Book Review: The Death of Small Creatures


Trisha Cull. 240 pgs, Nightwood Editions, $22.95 

Victoria-based writer and poet Trisha Cull lays her soul bare in this jarringly beautiful memoir detailing her struggles with bulimia, bipolar disorder, and substance abuse along with her subsequent hospitalizations and electroshock treatments. “For years my life has been a nightmare,” she tells us, and her story is surely not an easy read by any means. To cope with her ongoing depression, she gets high on a cocktail of NeoCitran, Ativan, and Wellbutrin, and eventually experiments with crack and crystal meth. When those don’t work, she turns to cutting and self-harm as a way to find solace and emotional release as she continues to fall apart. As she spirals even further into dissociative episodes, her relationships with her friends and family begin to suffer: her marriage ends and she is admitted to hospital.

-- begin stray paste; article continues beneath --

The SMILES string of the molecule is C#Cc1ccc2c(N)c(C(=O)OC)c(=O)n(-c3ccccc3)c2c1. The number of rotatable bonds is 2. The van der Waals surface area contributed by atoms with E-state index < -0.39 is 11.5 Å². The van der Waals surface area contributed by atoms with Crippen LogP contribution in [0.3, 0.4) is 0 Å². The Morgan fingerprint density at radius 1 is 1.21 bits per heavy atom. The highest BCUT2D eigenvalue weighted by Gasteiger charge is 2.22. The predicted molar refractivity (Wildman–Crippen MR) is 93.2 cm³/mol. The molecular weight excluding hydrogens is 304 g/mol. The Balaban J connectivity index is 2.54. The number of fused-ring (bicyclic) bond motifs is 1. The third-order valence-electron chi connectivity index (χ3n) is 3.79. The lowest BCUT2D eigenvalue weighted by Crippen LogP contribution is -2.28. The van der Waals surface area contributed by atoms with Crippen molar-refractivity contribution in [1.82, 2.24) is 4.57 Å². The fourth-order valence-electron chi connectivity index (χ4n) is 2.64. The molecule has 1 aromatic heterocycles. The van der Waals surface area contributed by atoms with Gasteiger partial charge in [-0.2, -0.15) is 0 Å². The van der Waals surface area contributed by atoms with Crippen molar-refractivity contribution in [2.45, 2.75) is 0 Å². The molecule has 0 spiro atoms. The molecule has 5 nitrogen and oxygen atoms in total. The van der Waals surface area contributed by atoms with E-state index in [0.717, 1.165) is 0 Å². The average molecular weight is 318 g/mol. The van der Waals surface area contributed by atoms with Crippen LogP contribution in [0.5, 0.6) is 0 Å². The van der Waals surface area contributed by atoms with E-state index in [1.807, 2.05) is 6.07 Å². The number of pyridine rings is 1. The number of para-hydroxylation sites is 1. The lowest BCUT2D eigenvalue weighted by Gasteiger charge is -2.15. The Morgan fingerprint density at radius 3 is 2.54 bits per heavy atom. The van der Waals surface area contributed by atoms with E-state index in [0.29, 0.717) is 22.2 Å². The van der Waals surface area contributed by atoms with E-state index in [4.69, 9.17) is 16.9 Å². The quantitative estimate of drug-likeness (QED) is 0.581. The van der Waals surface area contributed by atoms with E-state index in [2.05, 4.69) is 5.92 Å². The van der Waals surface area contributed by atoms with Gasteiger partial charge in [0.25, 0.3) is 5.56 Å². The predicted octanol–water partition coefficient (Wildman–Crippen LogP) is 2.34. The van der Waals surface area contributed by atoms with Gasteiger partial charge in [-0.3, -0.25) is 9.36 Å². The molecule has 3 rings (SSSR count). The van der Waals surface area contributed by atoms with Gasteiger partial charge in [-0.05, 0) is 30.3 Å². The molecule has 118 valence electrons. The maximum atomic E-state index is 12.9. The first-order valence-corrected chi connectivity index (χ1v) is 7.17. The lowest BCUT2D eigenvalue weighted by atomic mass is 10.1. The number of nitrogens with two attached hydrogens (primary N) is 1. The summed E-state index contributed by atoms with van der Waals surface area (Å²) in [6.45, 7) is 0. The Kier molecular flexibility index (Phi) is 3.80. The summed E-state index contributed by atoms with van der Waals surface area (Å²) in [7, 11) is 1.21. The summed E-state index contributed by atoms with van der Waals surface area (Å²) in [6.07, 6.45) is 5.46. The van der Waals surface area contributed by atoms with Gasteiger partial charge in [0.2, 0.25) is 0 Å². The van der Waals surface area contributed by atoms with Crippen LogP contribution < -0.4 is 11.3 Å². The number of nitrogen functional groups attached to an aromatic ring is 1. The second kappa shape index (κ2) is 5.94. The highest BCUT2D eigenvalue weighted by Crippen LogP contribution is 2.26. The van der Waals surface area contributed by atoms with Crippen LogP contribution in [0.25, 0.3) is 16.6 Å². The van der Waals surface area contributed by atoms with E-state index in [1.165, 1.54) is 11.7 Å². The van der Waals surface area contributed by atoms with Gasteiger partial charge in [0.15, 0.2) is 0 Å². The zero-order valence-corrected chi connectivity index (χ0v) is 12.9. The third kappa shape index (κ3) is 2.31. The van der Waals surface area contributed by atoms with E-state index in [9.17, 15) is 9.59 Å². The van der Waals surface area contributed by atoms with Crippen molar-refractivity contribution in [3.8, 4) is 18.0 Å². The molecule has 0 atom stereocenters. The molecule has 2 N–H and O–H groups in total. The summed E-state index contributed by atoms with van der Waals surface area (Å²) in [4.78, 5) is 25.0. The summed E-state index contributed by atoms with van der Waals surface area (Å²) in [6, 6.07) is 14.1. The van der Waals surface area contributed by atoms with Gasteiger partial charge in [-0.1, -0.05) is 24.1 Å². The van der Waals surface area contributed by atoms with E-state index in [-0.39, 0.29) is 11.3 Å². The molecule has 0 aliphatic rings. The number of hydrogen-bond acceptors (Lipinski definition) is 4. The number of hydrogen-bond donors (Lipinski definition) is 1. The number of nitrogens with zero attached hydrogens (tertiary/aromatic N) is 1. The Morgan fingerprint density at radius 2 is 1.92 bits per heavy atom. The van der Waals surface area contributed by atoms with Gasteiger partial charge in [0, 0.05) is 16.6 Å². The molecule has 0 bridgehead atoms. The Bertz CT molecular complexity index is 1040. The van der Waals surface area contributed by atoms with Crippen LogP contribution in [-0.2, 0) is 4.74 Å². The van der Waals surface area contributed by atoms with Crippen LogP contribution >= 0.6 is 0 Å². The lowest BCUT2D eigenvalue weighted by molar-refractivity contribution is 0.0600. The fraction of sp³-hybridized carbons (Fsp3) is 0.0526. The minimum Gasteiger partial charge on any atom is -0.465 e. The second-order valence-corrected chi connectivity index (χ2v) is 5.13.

The book brings together excerpts from blog posts, journal entries, letters, and clinical notes collected from the last ten years, all of which are woven together by Cull’s exquisite dream-like prose. The writing is lyrically crafted, both urgent and meandering at the same time. The clinical notes in particular offer brief flashes of objective realism to a work that is otherwise very inwardly focused, providing sterile medical impressions that contrast highly with Cull’s eloquent descriptions of her lived experience of mental illness.

Medical notes like “Impulsive cutting of self” and “Very poor impulse regulation” feel cold and abrasive when read adjacent to her highly expressive journal entries.

The Death of Small Creatures sheds light on the harrowing struggles that individuals with mental health issues face, never glossing over the difficult details. It takes a truly brave individual to provide us with such honest, uncensored reflections, and for that Cull is to be commended. (Melissa Hergott)